Notes: Instrument malfunction. May not be a real release due to freezing conditions, but weather at the time of the event was 20 degrees Fahrenheit.
|Benzene: 10.0 pounds
|Flare gas system
|Cause: A failure of the fuel gas control valve servomechanism actuator failed due to particulate matter in the hydraulic system, causing OLA-2X gas turbine to trip and material to be released to the Site's flare gas system.
Notes: Feed was removed from five of seven furnaces and the remaining two furnaces were operating at minimal rates in order to reduce the load on the flare system and emissions to the atmosphere. The hydraulic oil filters and servos were replaced upon discovery of the foulant. The hydraulic oil system was drained, cleaned, and charged with fresh oil in December 2012 to remove a suspected contaminate and particulates. ExxonMobil is conducting additional laboratory analysis of the lube oil at our lubes and specialities lab to determine if additional steps are needed to help prevent recurrence. In addition, improved filtration has been installed. A citizen complaint was recorded and given LDEQ incident number 144543. The complaint cites "Exxon release causing terrible odors, making the caller sick." The LDEQ report references this report, incident 144539 for information on the release. The reportable quantities for VOC, benzene, ethylene, propylene, isoprene, 1,3-butadiene, sulfur dioxide, and nitrogen oxide were exceeded as a result of this event.
|Volatile Organic Compounds (VOCs): 12,208.0 pounds
Benzene: 819.0 pounds
Ethylene: 3,572.0 pounds
Propylene: 1,423.0 pounds
Isoprene: 399.0 pounds
Nitrogen Oxide: 3,938.0 pounds
Sulfur Dioxide: 28,988.0 pounds
1,3-Butadiene: 924.0 pounds
|No Information Given
|Cause: On August 5 at approximately 2:17 PM, the ECLA-W cracker compressor shut down due to an unplanned processor card failure in the compressor control circuit. Feed was immediately isolated from all furnaces serviced by the compressor to reduce flaring until the compressor was restarted. This incident is under investigation to determine which component(s) of the processor card failed.
Notes: Feed was isolated from all furnaces serviced by the compressor to reduce flaring until the compressor was restarted. This incident is under investigation to determine which component(s) of the processor card failed and to provide mitigating actions to prevent this incident from occurring in the future.
|Ethylene: 213.0 pounds
|Cause: ON June 25, 2013, the Baton Rouge Chemical Plant WILA unit experienced a series of intermittent PV vent liftings on TK 8 & 9. This event was due to level instrument malfunction on a water/butadiene separation drum during startup of the BELA-5 unit caustic scrubber system. As a result, butadiene was sent to the WILA unit. The butadiene vaporized in TK 8 & 9 causing elevated pressures, resulting in the PV vent liftings. The source of butadiene was immediately stopped and the WILA feed line was purged of butadiene to the flare system. Approximately 33 pounds of benzene and 2100 pounds of 1,3-butadiene were released as a result of the event.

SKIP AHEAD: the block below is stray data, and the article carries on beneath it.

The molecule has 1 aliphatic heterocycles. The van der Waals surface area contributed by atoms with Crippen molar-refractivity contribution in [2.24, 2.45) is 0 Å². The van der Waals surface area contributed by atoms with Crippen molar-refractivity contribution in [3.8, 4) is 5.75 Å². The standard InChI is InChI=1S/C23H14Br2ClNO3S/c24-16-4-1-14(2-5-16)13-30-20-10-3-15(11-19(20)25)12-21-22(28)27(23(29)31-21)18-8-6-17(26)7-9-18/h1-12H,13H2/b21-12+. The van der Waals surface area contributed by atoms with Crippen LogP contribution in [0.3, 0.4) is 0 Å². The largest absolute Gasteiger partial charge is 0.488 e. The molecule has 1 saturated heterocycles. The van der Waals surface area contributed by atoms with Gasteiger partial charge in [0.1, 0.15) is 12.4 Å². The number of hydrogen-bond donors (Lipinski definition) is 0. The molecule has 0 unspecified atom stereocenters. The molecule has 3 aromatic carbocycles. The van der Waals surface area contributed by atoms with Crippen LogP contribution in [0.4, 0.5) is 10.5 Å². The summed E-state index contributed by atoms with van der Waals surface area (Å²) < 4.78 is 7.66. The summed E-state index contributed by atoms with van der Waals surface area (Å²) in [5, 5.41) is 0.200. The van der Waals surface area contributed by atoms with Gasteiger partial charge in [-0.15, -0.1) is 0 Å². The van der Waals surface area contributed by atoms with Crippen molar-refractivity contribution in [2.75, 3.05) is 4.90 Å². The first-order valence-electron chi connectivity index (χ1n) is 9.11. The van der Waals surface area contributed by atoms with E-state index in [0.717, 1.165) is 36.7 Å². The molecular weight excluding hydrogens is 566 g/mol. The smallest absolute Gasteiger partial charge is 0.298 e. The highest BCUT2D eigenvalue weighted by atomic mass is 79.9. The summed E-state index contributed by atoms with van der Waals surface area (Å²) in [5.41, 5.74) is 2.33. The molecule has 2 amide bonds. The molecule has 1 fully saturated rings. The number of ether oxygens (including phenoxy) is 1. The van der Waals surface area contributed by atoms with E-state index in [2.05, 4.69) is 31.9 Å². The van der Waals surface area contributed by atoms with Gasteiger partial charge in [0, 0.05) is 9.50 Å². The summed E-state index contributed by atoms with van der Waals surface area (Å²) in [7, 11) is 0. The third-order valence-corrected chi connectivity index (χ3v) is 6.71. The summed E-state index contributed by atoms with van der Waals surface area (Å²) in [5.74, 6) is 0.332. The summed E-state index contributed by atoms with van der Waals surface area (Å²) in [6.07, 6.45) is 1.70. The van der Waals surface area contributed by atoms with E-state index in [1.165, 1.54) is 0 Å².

Notes: The source of butadiene was stopped and the WILA feed line was purged of butadiene to the flare system. Repaired level instrument/control valve. Repaired site glass to restore visibility and enable confirmation of level instrument reading. Conducted refresher training for the process organization on improved alarm response to low level readings.
|1,3-Butadiene: 2,100.0 pounds
Benzene: 33.0 pounds
|Cause: On May 26, 2013 smoke was discovered coming from the stack of the steam cracking furnace KGF-01 at SACC. Upon investigation of the smoking, flooding conditions on the furnace were discovered and immediately mitigated. After further evaluation, it was determined that the furnace began experiencing flooding conditions during routine operation on May 25, 2013 at 3:23 am. Furnace flooding occurs when there is more fuel gas inside of the furnace than can be completely combusted. The uncombusted fuel gas released resulted in RQ exceedences for ethylene and flammable vapor. An investigation is underway to determine the root cause.
An oxygen analyzer false reading caused the furnace to go into a flooded condition.
Notes: Upon discovery, the furnace flooding conditions were mitigated. An oxygen analyzer false reading caused the furnace to go into a flooded condition. Conflicting analyzer readings caused the unit operator to make adjustments that extended the event duration and increased the degree of flooding to the point of generating smoke in the stack. Immediately upon discovering smoke from the stack, the furnace operation was corrected. Improvements to furnace controls and operator training are being implemented to prevent recurrence. Final investigation results indicate that the furnace flooding conditions were a result of an oxygen analyzer false reading. The follow up letter dated August 29 indicates a false reading, but the document scanned into EDMS only included one document and no additional information.
|Ethylene: 883.0 pounds
Flammable Vapor: 54,000.0 pounds
|Cause: On May 21, the Baton Rouge Chemical Plant experienced a turbine trip at the OLA-2X unit. The material released was sent to the site flare gas system. After further investigation, it was determined that this event was due to the failure of the fuel gas control valve servomechanism actuator. The servomechanism actuator failed due to particulate matter build up in the hydraulic oil system.
Notes: Immediate remedial action was to reduce unit feed rates to help minimize emissions. The hydraulic oil filters and servomechanism actuators were replaced prior to restarting the machine.
|Ethylene: 3,709.0 pounds
Propylene: 1,477.0 pounds
Benzene: 850.0 pounds
Isoprene: 414.0 pounds
1,3-Butadiene: 959.0 pounds
Sulfur Dioxide: 30,097.0 pounds
Nitrogen Oxide: 4,089.0 pounds
Volatile Organic Compounds (VOCs): 5,267.0 pounds